My brother and sister were out in the living room. I remember calling them into the bedroom and explaining to them that I was leaving. I had to go. When my sister asked why, I shared, "Remember how Mom always kicks me out of the house and calls me a faggot and stuff?"
Just in the last few weeks, Raven-Symoné, Darren Young and Troye Sivan each proclaimed his or her sexual identity to the world. It's great to hear positive celebrity coming-out stories, but I also know that many teenagers who come out of the closet may end up on the streets.
Most solutions to the problem of youth homelessness center around increased shelter services, but we have established a three-tiered approach that is multidimensional and holistic; each part is important in its own right but ineffective without the others.
The satirical article described the mindset of a homophobic couple who, upon learning that their daughter is gay, sought to put her up for adoption. Those who believed the story did so because, even though the story is fake, the mindset it describes is painfully and horrifically real.
The police photographed my nose, my eye, my face and my arms. They documented the bruises. Then I saw my father arrive at the station in steel handcuffs. I will never forget that image, because it was the only time in all the years of abuse that I saw him arrested.
For the past two years I've worked on a project called "Homeless for the Holidays," interviewing and photographing homeless LGBT youth during the winter months as they sleep on the streets of NYC, so frankly, it infuriates me that our mayor would say that "no one is sleeping on the streets."
As LGBT youth come out at younger ages, thousands are driven from their homes by rejecting families. And in a society that has grown increasingly unwilling to support a safety net for the most vulnerable, they are forced to endure homelessness and destitution.
We know LGBT youth homelessness is not like the issues of marriage equality or the repeal of "Don't Ask, Don't Tell," both more "palatable" not only to the public but to those who help fund and drive the agenda for LGBT equality. But we must do whatever we can to make it a priority.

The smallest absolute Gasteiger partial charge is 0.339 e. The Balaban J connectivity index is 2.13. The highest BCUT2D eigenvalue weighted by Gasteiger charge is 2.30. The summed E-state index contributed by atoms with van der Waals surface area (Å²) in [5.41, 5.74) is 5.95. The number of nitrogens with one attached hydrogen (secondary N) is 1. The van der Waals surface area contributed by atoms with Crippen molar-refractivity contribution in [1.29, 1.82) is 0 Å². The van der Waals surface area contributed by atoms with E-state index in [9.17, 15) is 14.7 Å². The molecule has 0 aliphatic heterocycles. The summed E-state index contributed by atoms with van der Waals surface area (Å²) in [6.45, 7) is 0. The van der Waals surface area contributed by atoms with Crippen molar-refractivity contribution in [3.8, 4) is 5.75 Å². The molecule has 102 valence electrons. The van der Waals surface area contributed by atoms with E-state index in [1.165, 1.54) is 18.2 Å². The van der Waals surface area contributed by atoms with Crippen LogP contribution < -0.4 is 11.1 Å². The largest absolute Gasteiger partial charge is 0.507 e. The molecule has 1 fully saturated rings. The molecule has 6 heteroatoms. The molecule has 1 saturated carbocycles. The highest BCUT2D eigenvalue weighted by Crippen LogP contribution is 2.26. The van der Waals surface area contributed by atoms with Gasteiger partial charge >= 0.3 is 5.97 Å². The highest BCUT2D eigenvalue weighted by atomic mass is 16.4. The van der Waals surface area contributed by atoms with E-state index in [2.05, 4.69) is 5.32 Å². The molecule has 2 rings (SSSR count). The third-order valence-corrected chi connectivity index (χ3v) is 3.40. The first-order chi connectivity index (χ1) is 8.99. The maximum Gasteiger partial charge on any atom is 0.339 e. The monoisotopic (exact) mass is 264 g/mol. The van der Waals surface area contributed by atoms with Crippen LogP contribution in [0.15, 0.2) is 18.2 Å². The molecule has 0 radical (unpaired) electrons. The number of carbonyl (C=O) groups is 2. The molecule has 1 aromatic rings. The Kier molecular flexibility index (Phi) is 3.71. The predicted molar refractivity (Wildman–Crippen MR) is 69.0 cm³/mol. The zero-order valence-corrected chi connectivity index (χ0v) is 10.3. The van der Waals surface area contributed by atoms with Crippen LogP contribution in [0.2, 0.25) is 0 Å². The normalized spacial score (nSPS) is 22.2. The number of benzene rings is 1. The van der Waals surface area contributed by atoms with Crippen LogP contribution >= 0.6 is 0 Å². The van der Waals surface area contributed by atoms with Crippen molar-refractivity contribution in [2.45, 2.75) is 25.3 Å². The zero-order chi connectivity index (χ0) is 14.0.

We are thrilled that today, March 9, 2012, the Ruth Ellis Center will partner with the White House Office of Public Engagement and the Department of Housing and Urban Development to hold the first-ever LGBT Conference on Housing & Homelessness.
Family rejection and its tragic consequences are hardly new problems. But for many years, providers and advocates for homeless LGBT youth have, for many reasons, focused on the youth themselves, giving little attention to their families.
A solution to the homeless youth problem that is affecting not only Chicago's Boystown but other urban areas all over the country will involve more than just one father figure, for it takes a queer village to raise our children, too.
Twenty to 40 percent of homeless youth identify as gay, lesbian, bisexual or transgender, yet only 3 to 5 percent of the general population does the same. Shock was the first thing I felt when I heard this statistic, and then sadness.
There is something about compartmentalizing my relationships that gives me stability: college roommates, professional acquaintances, Twitter friends, best friends, boyfriends, fiancé. Mingling things seems likely to lead to a tangled mess.
I witnessed Chicago's gay community conflicted over at-risk LGBT youth and the violence they brought upon Boystown. It got me thinking about getting older, the stability of settling down, and what it means to make a family of one's own.